‘Gone With the Wind’ Returns to HBO Max with Disclaimer About How 1939 Film ‘Denies the Horrors of Slavery’

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Rock Cellar Magazine

The classic 1939 film Gone With the Wind was pulled from the HBO Max streaming service on June 10 in the wake of protests and civil unrest stemming from the May 25 killing of George Floyd at the hand of police in Minneapolis.

At the time, HBO Max billed this as a “temporary” decision, issuing a statement explaining its motivations in removing Gone with the Wind, stating that the film is ” … a product of its time and depicts some of the ethnic and racial prejudices that have, unfortunately, been commonplace in American society. These racist depictions were wrong then and are wrong today, and we felt that to keep this title up without an explanation and a denouncement of those depictions would be irresponsible.”

HBO Max has since restored the film to the service, with Gone With the Wind reappearing on the platform this week — but with a four-minute disclaimer that introduces the film in proper historical context.

Per Variety, the new introduction features Turner Classic Movies host and film scholar Jacqueline Stewart discusses “why this 1939 epic drama should be viewed in its original form, contextualized and discussed.”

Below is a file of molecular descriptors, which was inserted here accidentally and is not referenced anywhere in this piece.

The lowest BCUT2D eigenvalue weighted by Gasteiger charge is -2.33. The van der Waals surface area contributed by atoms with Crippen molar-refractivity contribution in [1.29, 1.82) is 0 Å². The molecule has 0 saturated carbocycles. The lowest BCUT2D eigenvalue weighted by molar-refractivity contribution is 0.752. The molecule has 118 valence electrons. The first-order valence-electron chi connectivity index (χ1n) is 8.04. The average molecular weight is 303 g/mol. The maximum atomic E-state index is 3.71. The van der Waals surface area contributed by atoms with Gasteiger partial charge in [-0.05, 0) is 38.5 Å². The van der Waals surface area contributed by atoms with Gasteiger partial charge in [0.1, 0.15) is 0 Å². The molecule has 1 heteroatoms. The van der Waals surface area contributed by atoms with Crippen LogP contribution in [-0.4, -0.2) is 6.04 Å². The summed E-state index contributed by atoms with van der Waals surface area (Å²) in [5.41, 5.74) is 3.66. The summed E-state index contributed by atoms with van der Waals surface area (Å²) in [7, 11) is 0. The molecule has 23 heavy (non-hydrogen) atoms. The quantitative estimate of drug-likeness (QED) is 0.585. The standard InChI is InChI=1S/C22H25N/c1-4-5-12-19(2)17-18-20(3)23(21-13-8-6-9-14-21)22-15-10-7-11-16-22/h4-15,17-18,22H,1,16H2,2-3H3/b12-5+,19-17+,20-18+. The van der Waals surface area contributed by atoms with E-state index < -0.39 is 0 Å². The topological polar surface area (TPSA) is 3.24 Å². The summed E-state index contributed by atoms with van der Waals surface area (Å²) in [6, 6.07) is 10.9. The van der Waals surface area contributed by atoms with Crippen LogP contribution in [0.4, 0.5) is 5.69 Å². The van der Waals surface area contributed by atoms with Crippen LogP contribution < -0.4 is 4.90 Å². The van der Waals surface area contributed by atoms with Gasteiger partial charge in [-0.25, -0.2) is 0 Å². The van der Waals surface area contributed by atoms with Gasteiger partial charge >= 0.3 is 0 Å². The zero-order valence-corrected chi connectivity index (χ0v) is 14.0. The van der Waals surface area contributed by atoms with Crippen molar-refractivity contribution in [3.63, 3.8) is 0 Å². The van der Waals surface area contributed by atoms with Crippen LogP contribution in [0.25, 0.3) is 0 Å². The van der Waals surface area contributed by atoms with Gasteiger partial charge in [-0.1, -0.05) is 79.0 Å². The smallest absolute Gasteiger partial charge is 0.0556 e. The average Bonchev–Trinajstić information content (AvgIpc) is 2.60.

There is also an hour-long “The Complicated Legacy of ‘Gone With the Wind” panel discussion filmed at the TCM Classic Film Festival in April of 2019.

Other segments from the new disclaimer, per Variety:

At the same time, “The film has been repeatedly protested, dating back the announcement of its production,” Stewart says. “Producer David O. Selznick was well aware that Black audiences were deeply concerned about the film’s handling of the topic of slavery and its treatment of Black characters.”

The enslaved Black people in “Gone With the Wind” conform to old racial stereotypes, “as servants notable for their devotion to their white masters or for their ineptitude,” Stewart says. She continues, “The film’s treatment of this world through a lens of nostalgia denies the horrors of slavery, as well as its legacies of racial inequality.”

“Watching ‘Gone With the Wind’ can be uncomfortable, even painful,” Stewart says. “Still, it is important that classic Hollywood films are available to us in their original form for viewing and discussion.”

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